Advertisement

Archives of Virology

, Volume 163, Issue 5, pp 1363–1366 | Cite as

Molecular characterization of a novel rhabdovirus infecting blackcurrant identified by high-throughput sequencing

  • L.-P. Wu
  • T. Yang
  • H.-W. Liu
  • J. Postman
  • R. Li
Annotated Sequence Record

Abstract

A large contig with sequence similarities to several nucleorhabdoviruses was identified by high-throughput sequencing analysis from a black currant (Ribes nigrum L.) cultivar. The complete genome sequence of this new nucleorhabdovirus is 14,432 nucleotides long. Its genomic organization is very similar to those of unsegmented plant rhabdoviruses, containing six open reading frames in the order 3′-N-P-P3-M-G-L-5. The virus, which is provisionally named “black currant-associated rhabdovirus”, is 41-52% identical in its genome nucleotide sequence to other nucleorhabdoviruses and may represent a new species in the genus Nucleorhabdovirus.

Notes

Compliance with ethical standards

Conflict of interest

All authors declare that they have no conflict of interest.

Ethical approval

This article does not contain any research involving human or animal participants.

Supplementary material

705_2018_3709_MOESM1_ESM.docx (27 kb)
Supplementary material 1 (DOCX 29 kb)
705_2018_3709_MOESM2_ESM.pptx (174 kb)
Supplementary material 2 (PPTX 173 kb)
705_2018_3709_MOESM3_ESM.docx (14 kb)
Supplementary material 3 (DOCX 13 kb)
705_2018_3709_MOESM4_ESM.txt (15 kb)
Supplementary material 3 (TXT 13 kb)

References

  1. 1.
    Amarasinghe GK, Bào Y, Basler CF, Bavari S, Beer M, Bejerman N, Blasdell KR, Bochnowski A, Briese T, Bukreyev A, Calisher CH, Chandran K, Collins PL, Dietzgen RG, Dolnik O, Dürrwald R, Dye JM, Easton AJ, Ebihara H, Fang Q, Formenty P, Fouchier RAM, Ghedin E, Harding RM, Hewson R, Higgins M, Hong J, Horie M, James AP, Jiāng D, Kobinger GP, Kondo H, Kurath G, Lamb RA, Lee B, Leroy EM, Li M, Maisner A, Mühlberger E, Netesov SV, Nowotny N, Patterson JL, Payne SL, Paweska JT, Pearson N, Randall RE, Revill PA, Rima BK, Rota P, Rubbenstroth D, Schwemmle M, Smither SJ, Song Q, Stone DM, Takada A, Terregino C, Tesh RB, Tomonaga K, Tordo N, Towner JS, Vasilakis N, Volchkov VE, Wahl-Jensen V, Walker PJ, Wang B, Wang D, Wang F, Wang L-F, Werren JH, Whitfield AE, Yan Z, Ye G, Kuhn JH (2017) Taxonomy of the order Mononegavirales: update 2017. Arch Virol 162:2493–2504CrossRefPubMedGoogle Scholar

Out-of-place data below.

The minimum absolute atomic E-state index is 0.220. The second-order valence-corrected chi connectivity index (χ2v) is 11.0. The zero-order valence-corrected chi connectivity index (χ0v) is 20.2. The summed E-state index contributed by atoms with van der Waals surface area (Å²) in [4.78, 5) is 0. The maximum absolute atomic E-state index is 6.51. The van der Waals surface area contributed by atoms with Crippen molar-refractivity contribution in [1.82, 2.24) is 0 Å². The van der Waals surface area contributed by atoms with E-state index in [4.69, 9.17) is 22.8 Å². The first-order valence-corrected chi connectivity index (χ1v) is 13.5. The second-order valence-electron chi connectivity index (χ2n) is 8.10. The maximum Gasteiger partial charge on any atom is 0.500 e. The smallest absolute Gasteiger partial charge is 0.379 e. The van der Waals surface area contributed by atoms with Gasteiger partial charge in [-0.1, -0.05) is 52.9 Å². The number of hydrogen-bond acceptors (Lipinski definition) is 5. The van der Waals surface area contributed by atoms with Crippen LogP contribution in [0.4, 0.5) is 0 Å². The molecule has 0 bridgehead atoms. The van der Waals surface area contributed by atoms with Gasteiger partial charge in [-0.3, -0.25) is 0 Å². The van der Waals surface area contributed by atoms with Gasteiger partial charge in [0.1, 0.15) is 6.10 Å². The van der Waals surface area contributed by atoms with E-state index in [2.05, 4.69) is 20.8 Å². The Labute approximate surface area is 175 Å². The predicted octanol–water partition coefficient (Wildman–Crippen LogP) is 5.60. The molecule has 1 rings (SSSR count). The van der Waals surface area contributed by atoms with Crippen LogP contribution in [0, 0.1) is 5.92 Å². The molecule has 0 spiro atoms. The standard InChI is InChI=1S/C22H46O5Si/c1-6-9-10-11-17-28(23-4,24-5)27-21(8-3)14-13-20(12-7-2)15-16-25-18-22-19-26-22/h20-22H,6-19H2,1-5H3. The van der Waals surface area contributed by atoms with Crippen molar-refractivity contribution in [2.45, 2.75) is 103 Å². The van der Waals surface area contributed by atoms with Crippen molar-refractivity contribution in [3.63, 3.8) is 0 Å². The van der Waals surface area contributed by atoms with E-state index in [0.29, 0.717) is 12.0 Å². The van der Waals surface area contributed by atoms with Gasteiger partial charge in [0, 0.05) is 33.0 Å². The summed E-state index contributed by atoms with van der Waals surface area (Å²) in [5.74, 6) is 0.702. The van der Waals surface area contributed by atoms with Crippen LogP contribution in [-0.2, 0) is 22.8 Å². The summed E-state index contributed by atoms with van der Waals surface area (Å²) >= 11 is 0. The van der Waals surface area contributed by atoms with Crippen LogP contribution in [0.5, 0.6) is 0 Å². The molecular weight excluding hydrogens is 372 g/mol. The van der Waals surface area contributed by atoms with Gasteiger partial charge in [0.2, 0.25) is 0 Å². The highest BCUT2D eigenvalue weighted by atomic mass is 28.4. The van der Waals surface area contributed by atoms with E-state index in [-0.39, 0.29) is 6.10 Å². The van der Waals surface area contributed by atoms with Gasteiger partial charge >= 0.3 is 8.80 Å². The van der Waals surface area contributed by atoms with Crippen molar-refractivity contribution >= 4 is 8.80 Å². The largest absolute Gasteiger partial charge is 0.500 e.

2. 2.
    Dietzgen RG, Kondo H, Goodin MM, Kurath G, Vasilakis N (2017) The family Rhabdoviridae: mono- and bipartite negative-sense RNA viruses with diverse genome organization and common evolutionary origins. Virus Res 227:158–170CrossRefPubMedGoogle Scholar
  3. 3.
    Jackson AO, Dietzgen RG, Goodin MM, Bragg JN, Deng M (2005) Biology of plant rhabdoviruses. Annu Rev Phytopathol 43:623–660CrossRefPubMedGoogle Scholar
  4. 4.
    Pappi PG, Dovas CI, Efthimiou KE, Maliogka VI, Katis NI (2013) A novel strategy for the determination of a rhabdovirus genome and its application to sequencing of Eggplant mottled dwarf virus. Virus Genes 47:105–113CrossRefPubMedGoogle Scholar
  5. 5.
    Dietzgen RG, Innes DJ, Bejerman N (2015) Complete genome sequence and intracellular protein localization of Datura yellow vein nucleorhabdovirus. Virus Res 205:7–11CrossRefPubMedGoogle Scholar
  6. 6.
    Boyko AL, Spaar D, Polischuk VP, Senchugova NA, Mishenko LT, Silajeva AM, Glushak LE, Taranuho NP (1995) The exploration of rhabdoviruses infecting agricultural plants in conditions of the Ukraine. Arch Phytopathol Pflanz 30:85–90CrossRefGoogle Scholar
  7. 7.
    Roberts IM, Jones AT (1997) Rhabdovirus-like and closterovirus-like particles in ultrathin sections of Ribes species with symptoms of blackcurrant reversion and gooseberry vein banding diseases. Ann Appl Biol 130:77–89CrossRefGoogle Scholar
  8. 8.
    Pribylova J, Spak J, Kubelkova D (2002) Mixed infection of black currant (Ribes nigrum L.) plants with blackcurrant reversion associated virus and rhabdovirus-like particles with symptoms of black currant reversion disease. Acta Virol 46:253–256PubMedGoogle Scholar
  9. 9.
    Li R, Mock R, Huang Q, Abad J, Hartung J, Kinard G (2008) A reliable and inexpensive method of nucleic acid extraction for the PCR-based detection of diverse plant pathogens. J Virol Methods 154:48–55CrossRefPubMedGoogle Scholar
  10. 10.
    Kosugi S, Hasebe M, Tomita M, Yanagawa H (2009) Systematic identification of cell cycle-dependent yeast nucleocytoplasmic shuttling proteins by prediction of composite motifs. Proc Natl Acad Sci USA 106:10171–10176CrossRefPubMedPubMedCentralGoogle Scholar
  11. 11.
    Cour TL, Kiemer L, Mølgaard A, Gupta R, Skriver K, Brunak S (2004) Analysis and prediction of leucine-rich nuclear export signals. Protein Eng Des Sel 17:527–536CrossRefPubMedGoogle Scholar
  12. 12.
    Heaton LA, Hillman BI, Hunter BG, Zuidema D, Jackson AO (1989) Biochemistry Physical map of the genome of Sonchus yellow net virus, a plant rhabdovirus with six genes and conserved gene junction sequences. Proc Natl Acad Sci USA 86:8665–8668CrossRefPubMedPubMedCentralGoogle Scholar

Copyright information

© This is a U.S. government work and its text is not subject to copyright protection in the United States; however, its text may be subject to foreign copyright protection 2018

Authors and Affiliations

  • L.-P. Wu
    • 1
    • 2
  • T. Yang
    • 2
  • H.-W. Liu
    • 1
  • J. Postman
    • 3
  • R. Li
    • 1
  1. 1.USDA-ARS, National Germplasm Resources LaboratoryBeltsvilleUSA
  2. 2.Key Laboratory of Poyang Lake Environment and Resource, School of Life ScienceNanchang UniversityNanchangChina
  3. 3.USDA-ARS, National Clonal Germplasm RepositoryCorvallisUSA

Personalised recommendations